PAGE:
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How Brett Kavanaugh Would Change The Supreme Court

After 12 days of intrigue, President Trump named Brett Kavanaugh as his nominee to the Supreme Court Monday night. Justice Anthony Kennedy, the longtime “swing” justice on the court, is retiring at the end of July.

Kavanaugh, if confirmed, would likely represent a reliably conservative voice and vote on the high court, tipping its balance significantly to the right for years to come. Gone are the days of the equally sized liberal and conservative blocs with Kennedy in between. With Kavanaugh’s confirmation, the country would enter the age of the solid, 5-4 conservative majority.

Kavanaugh, 53, is a judge on the District of Columbia Circuit Court of Appeals, where he’s served since 2006. He sports the same sort of sparkling, Ivy League resume as the sitting Supreme Court justices. He attended Yale for both college and law school, and he would bring the court’s Harvard-Yale split to 5-4. He clerked for Kennedy in the same term as Trump’s first appointee, Justice Neil Gorsuch. He also went to the same Washington, D.C.-area high school, Georgetown Prep, as Gorsuch did.

According to one prominent measure of judicial ideology, called Judicial Common Space scores, Kavanaugh would fall to the right of Gorsuch and Justice Samuel Alito, and just to the left of archconservative Justice Clarence Thomas. That score is based not on Kavanaugh’s rulings but rather on the nomination and confirmation process. Typically, these scores are based in part on the ideology of a judge’s home-state senators, but because Kavanaugh served on the D.C. circuit and D.C. does not have any senators, his ideology score is based solely on the president who nominated him, George W. Bush. If JCS is accurate, Chief Justice John Roberts will become both the chief justice and the court’s new median justice. Roberts has been the pivotal vote in liberal-leaning decisions only five times during his tenure.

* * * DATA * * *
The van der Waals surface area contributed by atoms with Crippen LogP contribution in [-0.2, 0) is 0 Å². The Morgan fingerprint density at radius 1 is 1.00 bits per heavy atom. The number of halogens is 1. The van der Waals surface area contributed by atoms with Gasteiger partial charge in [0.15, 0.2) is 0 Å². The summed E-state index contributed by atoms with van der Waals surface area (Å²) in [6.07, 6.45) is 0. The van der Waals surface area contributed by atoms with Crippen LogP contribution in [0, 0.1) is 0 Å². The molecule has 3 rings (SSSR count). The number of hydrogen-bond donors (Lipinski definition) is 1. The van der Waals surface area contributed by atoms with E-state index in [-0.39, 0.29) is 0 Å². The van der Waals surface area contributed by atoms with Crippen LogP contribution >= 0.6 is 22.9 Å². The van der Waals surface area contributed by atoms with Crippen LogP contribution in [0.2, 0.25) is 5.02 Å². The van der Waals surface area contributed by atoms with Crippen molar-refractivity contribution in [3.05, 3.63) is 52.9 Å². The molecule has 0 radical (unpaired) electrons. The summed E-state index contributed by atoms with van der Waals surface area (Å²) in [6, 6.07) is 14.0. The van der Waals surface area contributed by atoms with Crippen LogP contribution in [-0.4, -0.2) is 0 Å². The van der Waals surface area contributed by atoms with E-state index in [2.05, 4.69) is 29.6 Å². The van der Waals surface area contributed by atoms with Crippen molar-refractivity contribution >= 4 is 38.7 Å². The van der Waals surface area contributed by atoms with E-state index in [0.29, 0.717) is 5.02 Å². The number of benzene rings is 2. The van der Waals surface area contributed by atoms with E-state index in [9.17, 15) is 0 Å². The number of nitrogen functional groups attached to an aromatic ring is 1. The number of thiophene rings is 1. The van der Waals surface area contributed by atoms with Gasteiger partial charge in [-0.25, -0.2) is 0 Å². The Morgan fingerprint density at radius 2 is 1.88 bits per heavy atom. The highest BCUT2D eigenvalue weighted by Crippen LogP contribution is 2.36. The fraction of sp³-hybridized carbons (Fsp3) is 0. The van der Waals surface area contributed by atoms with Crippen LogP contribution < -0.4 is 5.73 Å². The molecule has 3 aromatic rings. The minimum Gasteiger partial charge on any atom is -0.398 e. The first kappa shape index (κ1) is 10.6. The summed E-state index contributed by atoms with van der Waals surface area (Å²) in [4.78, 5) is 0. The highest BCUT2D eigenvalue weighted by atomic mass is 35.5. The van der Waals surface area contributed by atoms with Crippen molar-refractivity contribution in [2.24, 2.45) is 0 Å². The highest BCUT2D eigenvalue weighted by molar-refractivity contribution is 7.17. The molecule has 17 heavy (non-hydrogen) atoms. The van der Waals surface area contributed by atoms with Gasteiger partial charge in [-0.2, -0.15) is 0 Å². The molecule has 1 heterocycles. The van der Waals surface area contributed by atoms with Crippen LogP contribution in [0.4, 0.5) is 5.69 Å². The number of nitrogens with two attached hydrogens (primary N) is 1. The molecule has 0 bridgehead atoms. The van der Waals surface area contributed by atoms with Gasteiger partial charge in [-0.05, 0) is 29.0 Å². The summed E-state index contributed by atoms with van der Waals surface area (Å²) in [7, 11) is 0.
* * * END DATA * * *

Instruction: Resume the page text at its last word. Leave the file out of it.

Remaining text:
Roberts usually voted conservative in close cases

Percentage of votes coded as conservative in each justice’s Supreme Court career, through the 2016 term

All cases Close cases